Ok some people may argue against this but in general when people discuss weight with me in clinic, we really do need to reassess how people are eating. I sometimes find people may wake up in the morning and do their normal morning routine. Which could include an hour in the gym or taking a dog for a walk or kids to school. So, the first item of food to pass their lips may be hours after they have woken up.
Blood sugars can be at an all time low and well this can lead to bad decisions. So my Tip number two is:
- Eat little and often – the idea is to convince your body that food is abundant, that it does not need to store extra fat and that it can burn off excess that is already stored. If you go for more than 3 hours without food your body will start to go into survival mode. A study in the New England Journal of Medicine showed that simply by switching to a regime of eating every 3 hours you could reduce cortisol levels by 17% in just two weeks. These people ate the same amount of food as normal; the only difference was that instead of eating it in 3 big meals, they divided it into smaller more frequent meals. By eating three meals and two snacks daily it will increase energy levels, decrease cravings and blood sugar levels will steady.
So how you may ask does cortisol have anything to do with this? Also what do you mean about survival mode? Fluctuations in blood sugars i.e leaving too long between meals may trigger survival mode your bodies cunning way of protecting itself from any potential danger. It may also trigger your fight or flight response.
Fight or Flight
Millions of years ago, our bodies were designed to react quickly to danger, just like wild animals, on constant alert to fight or run if threatened – called the flight or flight response.
When your brain thinks your life is under threat, it releases a substance called corticotrophin releasing hormone (CRH) which immediately stimulates the adrenal glands to release the hormones adrenaline and cortisol. At this point a number of physical changes take place in your body. This is the fight or flight bit –
- Your heart speeds up and your blood pressure rises.
- The clotting ability of your blood increases so that you will recover more quickly if you are injured and start to bleed.
- Your ability to conceive is reduced as you don’t need to make a baby when you are ‘in danger.’
- Your digestion shuts down and the energy needed for that system is diverted elsewhere.
- Your liver immediately releases emergency stores of glucose into the bloodstream to provide instant energy to fight or run.
- Your immune system produces more white blood cells so that you’ll be better equipped to fight foreign viruses or bacteria.
- Your muscles tense and blood is moved away from the skin and internal organs (except the heart and lungs) and towards the muscles.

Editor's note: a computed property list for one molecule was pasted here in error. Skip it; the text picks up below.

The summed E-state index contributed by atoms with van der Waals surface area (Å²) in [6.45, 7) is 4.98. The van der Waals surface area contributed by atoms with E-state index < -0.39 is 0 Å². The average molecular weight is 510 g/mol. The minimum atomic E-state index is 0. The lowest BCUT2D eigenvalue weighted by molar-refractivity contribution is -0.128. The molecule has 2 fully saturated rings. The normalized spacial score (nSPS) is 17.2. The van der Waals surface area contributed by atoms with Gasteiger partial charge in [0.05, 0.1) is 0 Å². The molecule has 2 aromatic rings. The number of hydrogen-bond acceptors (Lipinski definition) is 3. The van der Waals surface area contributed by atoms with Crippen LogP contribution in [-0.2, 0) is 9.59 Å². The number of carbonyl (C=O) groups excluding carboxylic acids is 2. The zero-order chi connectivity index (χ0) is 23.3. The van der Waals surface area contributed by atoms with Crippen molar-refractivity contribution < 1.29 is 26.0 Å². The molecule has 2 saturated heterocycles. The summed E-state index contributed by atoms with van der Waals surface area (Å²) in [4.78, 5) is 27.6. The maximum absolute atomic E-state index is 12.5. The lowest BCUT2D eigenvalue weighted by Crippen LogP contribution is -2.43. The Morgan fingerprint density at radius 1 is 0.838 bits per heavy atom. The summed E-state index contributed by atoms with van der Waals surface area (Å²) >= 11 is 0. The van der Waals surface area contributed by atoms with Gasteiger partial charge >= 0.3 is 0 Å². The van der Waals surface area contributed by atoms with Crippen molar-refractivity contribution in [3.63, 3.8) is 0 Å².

- Breathing becomes faster and shallower to supply oxygen to your brain, heart and muscles.
- Sweating increases to release toxins produced by the body.
- Bladder and rectum muscles relax – you can even wet yourself or open your bowels.
- Adrenaline is released directly into the blood stream and cortisol levels rise, boosting blood sugar to give you energy.
Adrenaline levels come down fairly quickly and cortisol more slowly. The problem is evolution is lagging a little behind modern-day life. These days, many of us live under chronic stress but this stress comes from deadlines, traffic jams or children having tantrums, rather than spear wielding attackers or sabre-tooth tigers. The body can’t distinguish between late trains, missed appointments, spiralling debt, family disputes, leaving too long between refuelling your body and the truly life-threatening stress. So it reacts in exactly the same way as it always has – fight or flight.
So the bottom line is that people who suffer constant stress, will have constant high Cortisol levels. Cortisol makes your body think it needs refuelling after all this fighting and flighting so it increases your appetite. This is fine if you have been fighting or running for your life since your body clears the stock, if however you are chained to a desk or watching Netflix, constant refuelling is hardly appropriate. The extra fat will be deposited around your middle. It targets the middle because it’s close to the liver, where it can most quickly be converted back into energy if needed. It provides you with a cunning form of protection, ready for the next stress attack.
So people under constant stress quite often feel hungry all the time. Worse still, their body urges them to stock up on foods it thinks will be most useful for this activity namely carbohydrates and fats.
Stay safe and remember to consult a health professional before making any changes to the way you eat.
BSc.(Hons), MSc PHN, ANutr
M: +44 07957 267 964
‘Registered with the Association for Nutrition – www.associationfornutrition.org
Protecting the public and promoting high standards in evidence-based science and professional practice of nutrition.’